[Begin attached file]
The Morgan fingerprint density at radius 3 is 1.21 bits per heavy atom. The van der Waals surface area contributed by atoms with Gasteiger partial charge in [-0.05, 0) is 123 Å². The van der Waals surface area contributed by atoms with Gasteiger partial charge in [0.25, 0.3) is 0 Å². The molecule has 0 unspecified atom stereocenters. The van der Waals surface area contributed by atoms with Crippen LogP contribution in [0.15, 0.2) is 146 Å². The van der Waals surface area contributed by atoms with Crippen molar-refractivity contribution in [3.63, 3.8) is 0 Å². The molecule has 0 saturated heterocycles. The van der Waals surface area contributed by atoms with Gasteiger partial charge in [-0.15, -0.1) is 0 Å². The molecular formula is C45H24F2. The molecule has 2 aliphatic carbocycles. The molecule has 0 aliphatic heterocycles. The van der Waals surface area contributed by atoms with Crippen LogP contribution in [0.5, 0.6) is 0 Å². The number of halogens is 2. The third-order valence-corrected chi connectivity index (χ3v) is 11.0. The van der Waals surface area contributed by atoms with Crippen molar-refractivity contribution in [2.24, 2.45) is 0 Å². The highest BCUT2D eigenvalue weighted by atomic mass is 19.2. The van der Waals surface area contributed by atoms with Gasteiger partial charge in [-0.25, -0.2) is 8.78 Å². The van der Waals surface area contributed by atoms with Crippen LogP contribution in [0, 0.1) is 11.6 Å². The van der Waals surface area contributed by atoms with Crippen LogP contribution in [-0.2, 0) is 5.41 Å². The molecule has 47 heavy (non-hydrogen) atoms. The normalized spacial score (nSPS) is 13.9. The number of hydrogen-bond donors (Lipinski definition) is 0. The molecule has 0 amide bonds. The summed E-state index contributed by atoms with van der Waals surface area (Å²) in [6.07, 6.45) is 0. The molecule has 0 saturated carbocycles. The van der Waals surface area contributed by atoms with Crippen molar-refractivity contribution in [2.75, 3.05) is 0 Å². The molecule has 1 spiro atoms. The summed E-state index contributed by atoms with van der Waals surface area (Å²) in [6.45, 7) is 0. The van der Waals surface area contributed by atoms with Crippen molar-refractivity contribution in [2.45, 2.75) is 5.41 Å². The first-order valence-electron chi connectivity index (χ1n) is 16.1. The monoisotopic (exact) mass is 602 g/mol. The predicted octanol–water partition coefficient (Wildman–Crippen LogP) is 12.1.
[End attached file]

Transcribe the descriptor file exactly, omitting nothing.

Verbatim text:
The Morgan fingerprint density at radius 3 is 1.21 bits per heavy atom. The van der Waals surface area contributed by atoms with Gasteiger partial charge in [-0.05, 0) is 123 Å². The van der Waals surface area contributed by atoms with Gasteiger partial charge in [0.25, 0.3) is 0 Å². The molecule has 0 unspecified atom stereocenters. The van der Waals surface area contributed by atoms with Crippen LogP contribution in [0.15, 0.2) is 146 Å². The van der Waals surface area contributed by atoms with Crippen molar-refractivity contribution in [3.63, 3.8) is 0 Å². The molecule has 0 saturated heterocycles. The van der Waals surface area contributed by atoms with Gasteiger partial charge in [-0.15, -0.1) is 0 Å². The molecular formula is C45H24F2. The molecule has 2 aliphatic carbocycles. The molecule has 0 aliphatic heterocycles. The van der Waals surface area contributed by atoms with Crippen LogP contribution in [0.5, 0.6) is 0 Å². The number of halogens is 2. The third-order valence-corrected chi connectivity index (χ3v) is 11.0. The van der Waals surface area contributed by atoms with Crippen molar-refractivity contribution in [2.24, 2.45) is 0 Å². The highest BCUT2D eigenvalue weighted by atomic mass is 19.2. The van der Waals surface area contributed by atoms with Gasteiger partial charge in [-0.25, -0.2) is 8.78 Å². The van der Waals surface area contributed by atoms with Crippen LogP contribution in [0, 0.1) is 11.6 Å². The van der Waals surface area contributed by atoms with Crippen LogP contribution in [-0.2, 0) is 5.41 Å². The molecule has 47 heavy (non-hydrogen) atoms. The normalized spacial score (nSPS) is 13.9. The number of hydrogen-bond donors (Lipinski definition) is 0. The molecule has 0 amide bonds. The summed E-state index contributed by atoms with van der Waals surface area (Å²) in [6.07, 6.45) is 0. The molecule has 0 saturated carbocycles. The van der Waals surface area contributed by atoms with Crippen molar-refractivity contribution in [2.75, 3.05) is 0 Å². The molecule has 1 spiro atoms. The summed E-state index contributed by atoms with van der Waals surface area (Å²) in [6.45, 7) is 0. The van der Waals surface area contributed by atoms with Crippen molar-refractivity contribution in [2.45, 2.75) is 5.41 Å². The first-order valence-electron chi connectivity index (χ1n) is 16.1. The monoisotopic (exact) mass is 602 g/mol. The predicted octanol–water partition coefficient (Wildman–Crippen LogP) is 12.1.